A San Diego County family was shaken to find a tarantula hiding inside their microwave, just days after a neighbor found a tarantula snuggling into his shoe.
Pest control officials have seen a rise in creepy crawlers and bugs around the region this time of year.
While tarantulas live all across San Diego County, pest control officials said it's rare to find them inside homes. Following the wet winter, they've seen a huge rise in all kinds of unwanted critters indoors, including spiders and mice.
Tarantulas are no exception.
One Scripps Ranch resident was shocked and disgusted when she opened her microwave and came within a foot of a great hairy spider.
"I walked in here and I went into the fridge to get my snack and I literally got this close to it," said Hannah Dafferner, visibly cringing. "I went to open the microwave before seeing it right there, literally a foot away from me."
The image of a huge tarantula looming over her head is now ingrained in her memory, she said. She was less than pleased with the unexpected late night discovery.
"Wait, they make spiders that big here? No," Dafferner said, with a shudder. "I thought my little sister was pulling a prank on me. I didn’t think it was real until it moved its leg."
Her home is near an open space, and the family frequently leaves their door open to let the dogs out. The eight-legged creature may have crawled through the backyard into the kitchen.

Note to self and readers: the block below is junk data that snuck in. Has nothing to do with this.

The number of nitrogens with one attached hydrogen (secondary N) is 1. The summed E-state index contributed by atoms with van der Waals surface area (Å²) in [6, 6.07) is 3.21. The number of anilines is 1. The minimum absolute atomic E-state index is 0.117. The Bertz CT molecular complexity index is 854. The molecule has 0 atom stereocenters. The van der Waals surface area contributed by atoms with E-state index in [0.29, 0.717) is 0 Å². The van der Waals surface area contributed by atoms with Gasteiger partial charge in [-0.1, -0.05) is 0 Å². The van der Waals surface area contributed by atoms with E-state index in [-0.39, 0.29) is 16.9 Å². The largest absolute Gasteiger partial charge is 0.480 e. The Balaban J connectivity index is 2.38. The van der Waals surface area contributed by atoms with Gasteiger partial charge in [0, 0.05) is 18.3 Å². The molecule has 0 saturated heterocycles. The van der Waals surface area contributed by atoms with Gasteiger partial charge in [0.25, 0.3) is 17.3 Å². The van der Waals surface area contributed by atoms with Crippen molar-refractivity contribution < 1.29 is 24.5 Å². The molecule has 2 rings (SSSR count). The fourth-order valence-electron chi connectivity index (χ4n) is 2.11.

"I'm not staying here," said Dafferner. "I'm going to stay with friends this weekend."
Although pest control officials assured the family that tarantulas do not travel in packs, they have still called an exterminator to spray inside their home. Dafferner's mother was very unhappy about the unexpected visitor.
"She was crying and then she was begging my dad to stay up all night with her," said Dafferner.
Just days earlier, another homeowner a few miles north found a tarantula in his garage. The critter took shelter inside his shoe. He was confused that his foot wouldn't seem to fit inside. Then he reached into the shoe and felt something fuzzy with his hand.
Although Dafferner's family said they were slightly traumatized by the spider, one of their neighbors had quite a different reaction to the incident.
A 9-year-old girl happily adopted the tarantula, and she is keeping the spider alive and well.
Experts say the hairy spiders are generally pretty docile and will not usually bite. According to a BBC report, when they do bite, it's usually no worse than a bee sting. Their first defense is to hide, as the spiders are not naturally aggressive.